Nintendo earnings top estimates, lifts forecasts on game sales

Business Tuesday 31/January/2017 13:12 PM
By: Times News Service
Nintendo earnings top estimates, lifts forecasts on game sales

Tokyo: Nintendo’s third-quarter earnings topped estimates, buoyed by robust sales of new Pokemon 3DS games and a weaker yen that boosted overseas profits, letting the game maker increase its outlook for the year.
Profit for the period through December was 64.7 billion yen ($569 million), the Kyoto-based company said in a statement Tuesday. Analysts had projected 20.5 billion yen, based on the average of estimates compiled by Bloomberg. Revenue fell 21 per cent to 174.3 billion yen.
The results reflect healthy sales for Pokémon Sun and Pokémon Moon, brand-new titles released for the 3DS handheld gaming device in November. These were preceded by the summer blockbuster hit Pokemon Go, which helped reignite interest in the battling pocket monster franchise. That underpins President Tatsumi Kimishima’s vision of smartphone games boosting, not cannibalizing, Nintendo’s core business. Nintendo is preparing to roll out a new console, Switch, in March but said the Animal Crossing smartphone game will be delayed past March instead of the current period.
"The numbers were within the expected range,” said Tomoaki Kawasaki, an analyst at Iwai Cosmo Securities Co. He noted that operating profit for the quarter came in at 32.3 billion yen, slightly below the average projection. "The operating profit being weaker than expected definitely leaves a negative impression. But if that is because of the Animal Crossing delay, then it simply means that game’s earnings will hit during the next fiscal year and isn’t too big of a worry.”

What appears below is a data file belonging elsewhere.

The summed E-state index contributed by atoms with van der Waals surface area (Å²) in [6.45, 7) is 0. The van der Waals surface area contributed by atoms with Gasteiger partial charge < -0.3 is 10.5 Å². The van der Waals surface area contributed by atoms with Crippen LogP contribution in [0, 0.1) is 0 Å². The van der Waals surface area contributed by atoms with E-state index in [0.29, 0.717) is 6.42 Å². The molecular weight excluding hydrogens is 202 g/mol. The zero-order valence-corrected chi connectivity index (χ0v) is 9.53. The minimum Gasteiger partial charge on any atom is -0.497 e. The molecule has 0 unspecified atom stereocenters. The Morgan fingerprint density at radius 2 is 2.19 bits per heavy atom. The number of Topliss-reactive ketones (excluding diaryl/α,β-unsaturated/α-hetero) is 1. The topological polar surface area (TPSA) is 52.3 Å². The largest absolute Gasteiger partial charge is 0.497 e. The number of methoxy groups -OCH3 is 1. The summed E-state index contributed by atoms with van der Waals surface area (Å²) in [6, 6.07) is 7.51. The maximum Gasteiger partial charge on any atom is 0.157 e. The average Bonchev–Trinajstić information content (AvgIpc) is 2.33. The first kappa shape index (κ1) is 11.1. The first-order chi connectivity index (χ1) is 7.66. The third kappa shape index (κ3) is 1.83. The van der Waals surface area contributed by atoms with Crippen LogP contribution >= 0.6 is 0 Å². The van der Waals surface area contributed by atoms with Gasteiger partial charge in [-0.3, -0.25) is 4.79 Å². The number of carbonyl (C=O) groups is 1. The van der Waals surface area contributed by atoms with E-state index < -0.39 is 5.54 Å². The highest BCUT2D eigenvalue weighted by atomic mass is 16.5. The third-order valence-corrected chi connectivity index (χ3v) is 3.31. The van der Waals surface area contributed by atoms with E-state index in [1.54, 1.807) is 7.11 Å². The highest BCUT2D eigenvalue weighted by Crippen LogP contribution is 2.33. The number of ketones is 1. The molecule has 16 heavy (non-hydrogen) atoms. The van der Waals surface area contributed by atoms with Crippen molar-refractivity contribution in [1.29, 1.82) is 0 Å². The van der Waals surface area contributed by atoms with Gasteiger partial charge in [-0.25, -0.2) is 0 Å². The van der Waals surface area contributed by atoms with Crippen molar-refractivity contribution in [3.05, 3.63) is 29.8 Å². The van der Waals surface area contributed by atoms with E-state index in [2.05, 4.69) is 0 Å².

Net income for the current fiscal year through March will be 90 billion yen, up from the previous outlook for 50 billion yen, Nintendo said. The company maintained its forecast for full-year sales of 470 billion yen.
Nintendo shares, which rose 46 per cent in 2016, fell 1.9 per cent on Tuesday to close at 23,120 yen in Tokyo.
After years of resisting smartphones, Nintendo released Super Mario Run for Apple devices in December, while an Android version will follow in March. Kimishima said in a briefing that the game has been downloaded 78 million times, with more than 5 per cent of users opting to pay about $10 for the full version. That implies earnings of about $40 million, before Apple’s commission. A second mobile gaming title, Fire Emblem, will be released Feb. 2. Kimishima has said the company will aim to release about three smartphone titles each year.
Sales of 3DS handheld device, which debuted in 2011, rose 10 per cent to 6.45 million units in the nine months through December, Nintendo said. "3DS sold well thanks to Pokemon Sun and Moon, and this helped Nintendo have a good holiday season,” Hideki Yasuda, an analyst at Ace Research Institute, said before the results. "The weakening yen should be an added bonus to earnings.”
Nintendo’s new console Switch, which attempts to fuse home and mobile gaming, goes on sale March 3. Nintendo said it expects to sell 2 million units by the end of March, with analysts predicting about 10 to 11 million units in the 12 months after that. While game consoles are usually sold at a loss early in their life cycles, the Switch will be profitable from the start, Nintendo said.
"You can tell customers have huge expectations based on how Switch reservations are doing,” Kimishima said at a briefing. "We want to increase production as much as we can.”
The miniature remake of the classic NES console also provided a minor boost, with the popular Christmas item being sold-out globally after going on sale last quarter. Nintendo sold 196,000 units in the US at a price of $60 during November, researcher NPD reported last month.
The company also benefited from Pokemon Go’s resilient popularity; it was among the top-10 highest-grossing iOS apps in the US on all days except one during the quarter, according to App Annie. Nintendo receives a portion of the game’s profits, which analysts estimate is around 10 percent.
Nintendo got a big boost from the stronger dollar, which gained after Donald Trump’s US election win in November. The company said it expects the yen to trade at 110 yen per dollar, compared with a previous outlook for 100 yen. Nintendo generates about three-fourths of its revenue outside of Japan.